How To Store And Use Ag Chemicals Safely

The ag chem products we use have revolutionised agriculture and food production. However, some of them are extremely dangerous when used or stored incorrectly. So,…
February 3, 2021Ag Chem Back to All

The ag chem products we use have revolutionised agriculture and food production. However, some of them are extremely dangerous when used or stored incorrectly. So, as part of our safety focus in February, we’re giving you a few tips on how to store and use ag chemicals safely.  

Chemical Storage Tips:

  • Always store chemicals in their original packaging – and be absolutely clear on what chemical it contains. Be vigilant – containers and labels can look very similar yet contain different chemicals, and labels can fade and fall off. If you mistake one for another, it can cause serious environmental or health effects. 
  • Get to know your actives – make sure you know what’s what. Once upon a time, there was one brand name for one active. Remember the days of Lontrel, Gramoxone, and Goal? Now there are hundreds of generic brands for these same actives plus different strength formulations. If you’re unfamiliar when picking up a new brand – write the name you’re familiar with on the drum in permanent texter before you get home.
  • Keep your shed organised by chemical type –  Try to store chemicals in your shed according to type and toxicity and abide by chemical storage guidelines, i.e. separate flammables from materials that burn easily, and don’t store liquids above granules/dry products.
  • Lock em up – Chemicals should be stored in a lockable, well-ventilated area with good lighting and preferably on a sealed, bunded floor with appropriate drainage.
  • Sign it – It’s also a good idea to ensure proper signage is displayed outside your shed, and also signage that is relevant to what chemical you have stored.
  • Never decant chemicals into small containers. This should be straightforward common sense. This is especially true for families with young children, as the colourful liquid chemicals can often look like fancy sports drinks. Plus, this also makes it super easy to confuse chemicals.
  • Have PPE on hand – Ensure appropriate Personal Protective Equipment (PPE) is available, stored correctly, and most importantly – used. Keep a list of what you have, and replace it as needed. 
  • Be prepared for spills and fires – Keep a spill kit on hand and an up-to-date fire extinguisher, but ensure it’s the correct type. 
  • Have First Aid measures in place – Make sure a shower and face wash station with clean water are close and easy to get to. You won’t realise how vital this is until you need it, and it could save your sight. Also, keep an appropriate First Aid Kit within reach.
  • Keep a list – Get in the habit of updating and maintaining an inventory list of your chemicals for chemical use and storage.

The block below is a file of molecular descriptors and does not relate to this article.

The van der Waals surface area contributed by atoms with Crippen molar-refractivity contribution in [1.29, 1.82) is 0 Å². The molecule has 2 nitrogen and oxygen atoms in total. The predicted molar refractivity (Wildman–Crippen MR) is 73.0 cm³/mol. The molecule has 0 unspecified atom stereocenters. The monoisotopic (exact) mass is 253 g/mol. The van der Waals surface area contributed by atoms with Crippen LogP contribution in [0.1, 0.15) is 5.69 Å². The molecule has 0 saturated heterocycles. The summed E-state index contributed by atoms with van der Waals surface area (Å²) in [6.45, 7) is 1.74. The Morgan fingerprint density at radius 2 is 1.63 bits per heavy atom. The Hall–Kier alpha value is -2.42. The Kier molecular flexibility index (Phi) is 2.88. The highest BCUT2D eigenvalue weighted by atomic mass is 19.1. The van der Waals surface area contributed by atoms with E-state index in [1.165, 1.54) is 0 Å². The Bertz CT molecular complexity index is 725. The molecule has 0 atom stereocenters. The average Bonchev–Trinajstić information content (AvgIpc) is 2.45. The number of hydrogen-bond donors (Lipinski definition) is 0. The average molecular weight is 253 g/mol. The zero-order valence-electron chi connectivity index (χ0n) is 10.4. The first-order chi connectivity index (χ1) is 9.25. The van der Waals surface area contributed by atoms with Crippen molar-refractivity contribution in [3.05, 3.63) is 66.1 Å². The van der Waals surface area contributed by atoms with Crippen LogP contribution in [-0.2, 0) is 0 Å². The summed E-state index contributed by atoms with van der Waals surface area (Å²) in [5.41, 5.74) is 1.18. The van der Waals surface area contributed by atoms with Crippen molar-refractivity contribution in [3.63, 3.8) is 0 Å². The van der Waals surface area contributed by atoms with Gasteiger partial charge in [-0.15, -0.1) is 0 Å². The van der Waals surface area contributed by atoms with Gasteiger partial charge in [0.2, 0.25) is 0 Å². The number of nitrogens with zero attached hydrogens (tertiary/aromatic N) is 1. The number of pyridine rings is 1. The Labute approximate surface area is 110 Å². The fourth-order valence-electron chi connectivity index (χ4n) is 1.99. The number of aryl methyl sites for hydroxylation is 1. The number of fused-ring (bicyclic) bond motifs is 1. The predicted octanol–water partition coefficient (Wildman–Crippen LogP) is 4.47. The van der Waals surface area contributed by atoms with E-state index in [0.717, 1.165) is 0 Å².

Chemical Transport Tips:

  • Ensure you and your workers are educated in transporting hazardous substances and adhere to appropriate securing of loads. Make sure you ute it, don’t boot it.

Chemical Disposal Tips:

  • Dispose of containers according to the manufacturer’s instructions – this can be found on the label. And most 20L will have the DrumMuster logo on it, where you can drop off at a designated DrumMuster point.
  • If you have unwanted chemicals on hand or half-full drums that you have no idea what they contain, get in contact with DrumMuster and ChemClear.

Chemical Mixing & Spraying Tips: 

  • Wear that PPE – Take an extra minute and ensure you put on appropriate PPE. It’s not a hassle when it can save you your health. Use gloves and safety glasses as a general precaution, and goggles and face masks where they’re needed. When mixing chemicals, chuck on an apron or chemical-resistant full-body overalls. Don’t get slack. Even when spot-spraying around the house. Your health is important, and there is a reason all chemicals advise you to wear PPE. Even the ‘low’ toxicity ones.
  • Wash your hands – it’s easy to forget what you’ve touched and go straight into using your hands to bite a sandwich.
  • Understand what chemical poisoning looks like – It’s not just feeling sick. Tiredness, headaches, sweatiness, dizziness, cramps, muscle pain, and blurry vision can all be symptoms of poisoning.
  • Follow the label – Always use chemicals and hazardous substances according to the manufacturer’s instruction label and SDS. 
  • Follow correct tank mixing orders – Know when to add EC’s, SC’s and WG’s. Guides can be found online, like this useful one here:
  • Get used to reading and reviewing the labels. On it, you’ll find useful information, and it must include:
    • The Product Identifier  
    • Active ingredient identity and proportion  
    • Hazard Pictogram and hazard statement, signal work and statement of precaution consistent with the correct classification of the chemical  
    • Directions, limitations of use and expiry date (if applicable)  
    • Withholding period  
    • Australian contact details of the manufacturer or importer  
    • Emergency procedures and first aid. 

We hope these tips are helpful reminders. Be safe, and we’ll see you soon.